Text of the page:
H-Bridge (Please check)

Discussion in 'General Electronics Chat' started by SVS, Nov 4, 2013.

  1. SVS

    Thread Starter Member

    Aug 16, 2012
    Hi everyone,

    I have roughly designed a H bridge circuit to drive an inductive load .I have attached a sketch with all the parts and its values.
    It would be really helpful if you could crosscheck the circuit and point out the mistakes.

    Circuit description:
    This circuit's switching frequency is between 30-50 KHz.
    The load is a step up transformer(inductive) and the reamianing information is in the attachment.The duty cycle of the PWM signal is 50 % and the MOSFETS M1,M4 and M2,M3 are alternatively switched considering the rise and fall time.

    Thank you in advance..
    Last edited: Nov 5, 2013
  2. praondevou

    AAC Fanatic!

    Jul 9, 2011
    Depending on your load 1mF may not be sufficient. There will be quite some ripple voltage so make sure that at maximum load you still have enough DC voltage when AC passes through zero.

    If you want to drive a motor with that make sure it cannot work as a generator, like if you decrease the PWM duty cycle rapidly and the motor still turns. This could increase the voltage on the 1mF cap.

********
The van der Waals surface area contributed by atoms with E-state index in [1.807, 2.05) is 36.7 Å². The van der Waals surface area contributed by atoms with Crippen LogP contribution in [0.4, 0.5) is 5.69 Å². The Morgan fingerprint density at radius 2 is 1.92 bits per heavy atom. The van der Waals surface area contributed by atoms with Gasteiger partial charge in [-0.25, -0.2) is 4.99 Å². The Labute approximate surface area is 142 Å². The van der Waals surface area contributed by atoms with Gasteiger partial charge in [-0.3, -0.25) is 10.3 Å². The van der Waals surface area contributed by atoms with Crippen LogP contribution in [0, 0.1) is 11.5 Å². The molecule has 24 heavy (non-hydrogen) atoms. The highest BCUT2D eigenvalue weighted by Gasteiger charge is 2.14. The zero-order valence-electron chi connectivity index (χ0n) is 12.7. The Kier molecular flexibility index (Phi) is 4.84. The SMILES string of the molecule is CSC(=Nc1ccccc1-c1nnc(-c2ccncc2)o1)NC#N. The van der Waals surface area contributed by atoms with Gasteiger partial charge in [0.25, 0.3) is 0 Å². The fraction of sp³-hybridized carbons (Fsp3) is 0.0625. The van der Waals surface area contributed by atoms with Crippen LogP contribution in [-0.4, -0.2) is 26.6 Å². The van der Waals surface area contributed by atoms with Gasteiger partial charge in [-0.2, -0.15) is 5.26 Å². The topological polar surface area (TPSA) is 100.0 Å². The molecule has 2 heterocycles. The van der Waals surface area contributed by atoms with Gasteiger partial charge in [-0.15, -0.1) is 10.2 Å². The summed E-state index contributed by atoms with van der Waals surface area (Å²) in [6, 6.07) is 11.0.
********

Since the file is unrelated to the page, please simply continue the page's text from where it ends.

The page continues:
I would personally not start right away with 300V. Start with low voltage, preferably with a power supply with current limit. Monitor the voltage drain source to observe possible voltage peaks. Depends very much on your layout. Place the big cap near the bridge, keep the bridge small, put the drivers near the bridge.
  3. SVS

    Thread Starter Member

    Aug 16, 2012
    Thank you for the response,

    even I thought of using a variable transformer to start with a small value and start increasing it gradually and check the voltage at every point in the circuit.

    my load is a step up transformer with a primary inductance of 0.4 mH.

    Is there someother major mistakes in my circuit ?
  4. tubeguy

    Well-Known Member

    Nov 3, 2012
    If your load is a transformer, then is there really a need to drive both ends of the winding?
  5. SVS

    Thread Starter Member

    Aug 16, 2012
    It is similar to a resonant converter.
    Please see the attachment.
    tubeguy likes this.